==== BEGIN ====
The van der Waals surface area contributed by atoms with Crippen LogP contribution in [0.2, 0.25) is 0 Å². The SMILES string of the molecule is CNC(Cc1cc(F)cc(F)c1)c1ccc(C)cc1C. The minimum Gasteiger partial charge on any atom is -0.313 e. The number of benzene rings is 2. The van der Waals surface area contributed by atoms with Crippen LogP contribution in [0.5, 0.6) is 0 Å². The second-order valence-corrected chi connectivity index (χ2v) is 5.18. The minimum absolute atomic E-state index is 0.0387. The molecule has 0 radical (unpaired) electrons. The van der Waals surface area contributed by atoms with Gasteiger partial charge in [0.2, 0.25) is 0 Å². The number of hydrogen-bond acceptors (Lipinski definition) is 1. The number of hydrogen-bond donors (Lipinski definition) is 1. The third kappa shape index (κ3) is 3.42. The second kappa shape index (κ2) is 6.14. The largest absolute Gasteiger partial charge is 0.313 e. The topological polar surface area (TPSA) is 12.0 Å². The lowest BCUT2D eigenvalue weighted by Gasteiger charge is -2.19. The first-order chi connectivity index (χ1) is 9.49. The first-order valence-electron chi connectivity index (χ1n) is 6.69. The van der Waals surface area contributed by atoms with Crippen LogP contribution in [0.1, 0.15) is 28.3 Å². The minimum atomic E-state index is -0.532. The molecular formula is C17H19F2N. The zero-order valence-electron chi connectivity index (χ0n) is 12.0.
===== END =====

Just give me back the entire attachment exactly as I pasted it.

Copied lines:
The van der Waals surface area contributed by atoms with Crippen LogP contribution in [0.2, 0.25) is 0 Å². The SMILES string of the molecule is CNC(Cc1cc(F)cc(F)c1)c1ccc(C)cc1C. The minimum Gasteiger partial charge on any atom is -0.313 e. The number of benzene rings is 2. The van der Waals surface area contributed by atoms with Crippen LogP contribution in [0.5, 0.6) is 0 Å². The second-order valence-corrected chi connectivity index (χ2v) is 5.18. The minimum absolute atomic E-state index is 0.0387. The molecule has 0 radical (unpaired) electrons. The van der Waals surface area contributed by atoms with Gasteiger partial charge in [0.2, 0.25) is 0 Å². The number of hydrogen-bond acceptors (Lipinski definition) is 1. The number of hydrogen-bond donors (Lipinski definition) is 1. The third kappa shape index (κ3) is 3.42. The second kappa shape index (κ2) is 6.14. The largest absolute Gasteiger partial charge is 0.313 e. The topological polar surface area (TPSA) is 12.0 Å². The lowest BCUT2D eigenvalue weighted by Gasteiger charge is -2.19. The first-order chi connectivity index (χ1) is 9.49. The first-order valence-electron chi connectivity index (χ1n) is 6.69. The van der Waals surface area contributed by atoms with Crippen LogP contribution in [0.1, 0.15) is 28.3 Å². The minimum atomic E-state index is -0.532. The molecular formula is C17H19F2N. The zero-order valence-electron chi connectivity index (χ0n) is 12.0.